Repair of Recurrent Ventral Hernias Using Tissue Expansion and Porcine Acellular Dermal Matrix
Authors: David M. Tauber & Alain Polynice
Recurrent ventral hernias are often large and associated with loss of abdominal domain, hindering primary closure. One established intervention for patients with large ventral hernias is the component separation procedure that advances muscle from the lateral abdomen. This technique allows closure without creating tension; however, the relaxing incisions weaken the lateral abdominal wall by altering its natural architecture. We propose an approach to primary midline closure that does not compromise lateral abdominal wall stability and restores the architecture of the abdominal wall while allowing tension-free midline closure.
This case series demonstrates that a stable abdominal wall can be achieved in patients with complex ventral hernias who have undergone repeated repair surgeries for multiple recurrences. In these patients, more conservative methods have failed.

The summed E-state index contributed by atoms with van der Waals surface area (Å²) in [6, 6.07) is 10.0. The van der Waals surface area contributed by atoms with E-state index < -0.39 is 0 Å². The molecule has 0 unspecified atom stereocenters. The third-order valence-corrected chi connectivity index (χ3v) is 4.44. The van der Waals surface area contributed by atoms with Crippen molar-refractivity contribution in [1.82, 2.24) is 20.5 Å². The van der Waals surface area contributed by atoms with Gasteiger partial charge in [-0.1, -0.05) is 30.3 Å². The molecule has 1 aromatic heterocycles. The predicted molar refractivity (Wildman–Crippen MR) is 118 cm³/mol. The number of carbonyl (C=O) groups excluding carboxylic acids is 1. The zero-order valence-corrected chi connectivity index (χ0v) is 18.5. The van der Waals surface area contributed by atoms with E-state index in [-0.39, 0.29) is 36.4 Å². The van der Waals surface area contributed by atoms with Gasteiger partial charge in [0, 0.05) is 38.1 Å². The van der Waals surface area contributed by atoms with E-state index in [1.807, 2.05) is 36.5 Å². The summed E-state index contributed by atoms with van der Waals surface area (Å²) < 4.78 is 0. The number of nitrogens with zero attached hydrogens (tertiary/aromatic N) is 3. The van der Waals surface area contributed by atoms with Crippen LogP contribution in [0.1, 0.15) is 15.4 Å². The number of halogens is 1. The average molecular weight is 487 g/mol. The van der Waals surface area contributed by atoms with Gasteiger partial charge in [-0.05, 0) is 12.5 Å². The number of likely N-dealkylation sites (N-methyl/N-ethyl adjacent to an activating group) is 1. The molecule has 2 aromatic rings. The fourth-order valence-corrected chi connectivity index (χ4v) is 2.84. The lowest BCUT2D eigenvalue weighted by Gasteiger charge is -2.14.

Expansion of the abdominal wall helped establish a tension-free repair by restoring lost domain. This repair was reinforced with an underlay and overlay of PADM to further offload the midline closure and distribute tension laterally. Successful results were achieved without devascularizing the abdominal skin or weakening the abdominal wall, as is typically observed with the standard component separation technique.
We are excited by our initial results in the limited number of patients included in this study. More cases are required, however, to confirm our results and further follow-up of our current patients is required to assess the long-term stability of the closure.
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